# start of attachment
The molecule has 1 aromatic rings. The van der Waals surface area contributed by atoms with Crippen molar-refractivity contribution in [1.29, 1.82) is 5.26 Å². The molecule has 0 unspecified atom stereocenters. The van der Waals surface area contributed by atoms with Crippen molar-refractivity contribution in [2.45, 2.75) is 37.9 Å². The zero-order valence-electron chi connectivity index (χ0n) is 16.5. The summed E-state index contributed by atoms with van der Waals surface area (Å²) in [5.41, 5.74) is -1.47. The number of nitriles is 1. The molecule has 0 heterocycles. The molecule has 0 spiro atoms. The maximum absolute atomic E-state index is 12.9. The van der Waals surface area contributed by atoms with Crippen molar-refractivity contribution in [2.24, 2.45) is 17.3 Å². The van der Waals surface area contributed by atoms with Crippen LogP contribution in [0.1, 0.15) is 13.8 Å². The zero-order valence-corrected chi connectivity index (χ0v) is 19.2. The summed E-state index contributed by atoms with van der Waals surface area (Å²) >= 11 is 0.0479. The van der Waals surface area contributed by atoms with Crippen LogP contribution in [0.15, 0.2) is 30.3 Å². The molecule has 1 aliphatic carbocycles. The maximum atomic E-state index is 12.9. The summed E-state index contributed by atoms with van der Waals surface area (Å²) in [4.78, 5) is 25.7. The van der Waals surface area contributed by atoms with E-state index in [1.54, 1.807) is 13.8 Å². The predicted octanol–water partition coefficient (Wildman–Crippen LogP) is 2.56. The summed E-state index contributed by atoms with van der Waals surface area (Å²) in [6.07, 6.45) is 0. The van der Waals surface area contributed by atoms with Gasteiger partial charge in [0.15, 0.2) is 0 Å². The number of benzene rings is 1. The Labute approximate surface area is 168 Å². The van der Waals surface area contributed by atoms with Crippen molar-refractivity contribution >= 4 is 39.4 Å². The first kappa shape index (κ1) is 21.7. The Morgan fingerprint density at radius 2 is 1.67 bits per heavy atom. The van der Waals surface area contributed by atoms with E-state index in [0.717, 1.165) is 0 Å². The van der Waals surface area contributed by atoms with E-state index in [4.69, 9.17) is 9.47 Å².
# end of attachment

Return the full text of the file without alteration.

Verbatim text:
The molecule has 1 aromatic rings. The van der Waals surface area contributed by atoms with Crippen molar-refractivity contribution in [1.29, 1.82) is 5.26 Å². The molecule has 0 unspecified atom stereocenters. The van der Waals surface area contributed by atoms with Crippen molar-refractivity contribution in [2.45, 2.75) is 37.9 Å². The zero-order valence-electron chi connectivity index (χ0n) is 16.5. The summed E-state index contributed by atoms with van der Waals surface area (Å²) in [5.41, 5.74) is -1.47. The number of nitriles is 1. The molecule has 0 heterocycles. The molecule has 0 spiro atoms. The maximum absolute atomic E-state index is 12.9. The van der Waals surface area contributed by atoms with Crippen molar-refractivity contribution in [2.24, 2.45) is 17.3 Å². The van der Waals surface area contributed by atoms with Crippen LogP contribution in [0.1, 0.15) is 13.8 Å². The zero-order valence-corrected chi connectivity index (χ0v) is 19.2. The summed E-state index contributed by atoms with van der Waals surface area (Å²) >= 11 is 0.0479. The van der Waals surface area contributed by atoms with Crippen LogP contribution in [0.15, 0.2) is 30.3 Å². The molecule has 1 aliphatic carbocycles. The maximum atomic E-state index is 12.9. The summed E-state index contributed by atoms with van der Waals surface area (Å²) in [4.78, 5) is 25.7. The van der Waals surface area contributed by atoms with E-state index in [1.54, 1.807) is 13.8 Å². The predicted octanol–water partition coefficient (Wildman–Crippen LogP) is 2.56. The summed E-state index contributed by atoms with van der Waals surface area (Å²) in [6.07, 6.45) is 0. The van der Waals surface area contributed by atoms with Gasteiger partial charge in [0.15, 0.2) is 0 Å². The number of benzene rings is 1. The Labute approximate surface area is 168 Å². The van der Waals surface area contributed by atoms with Crippen molar-refractivity contribution >= 4 is 39.4 Å². The first kappa shape index (κ1) is 21.7. The Morgan fingerprint density at radius 2 is 1.67 bits per heavy atom. The van der Waals surface area contributed by atoms with E-state index in [0.717, 1.165) is 0 Å². The van der Waals surface area contributed by atoms with E-state index in [4.69, 9.17) is 9.47 Å².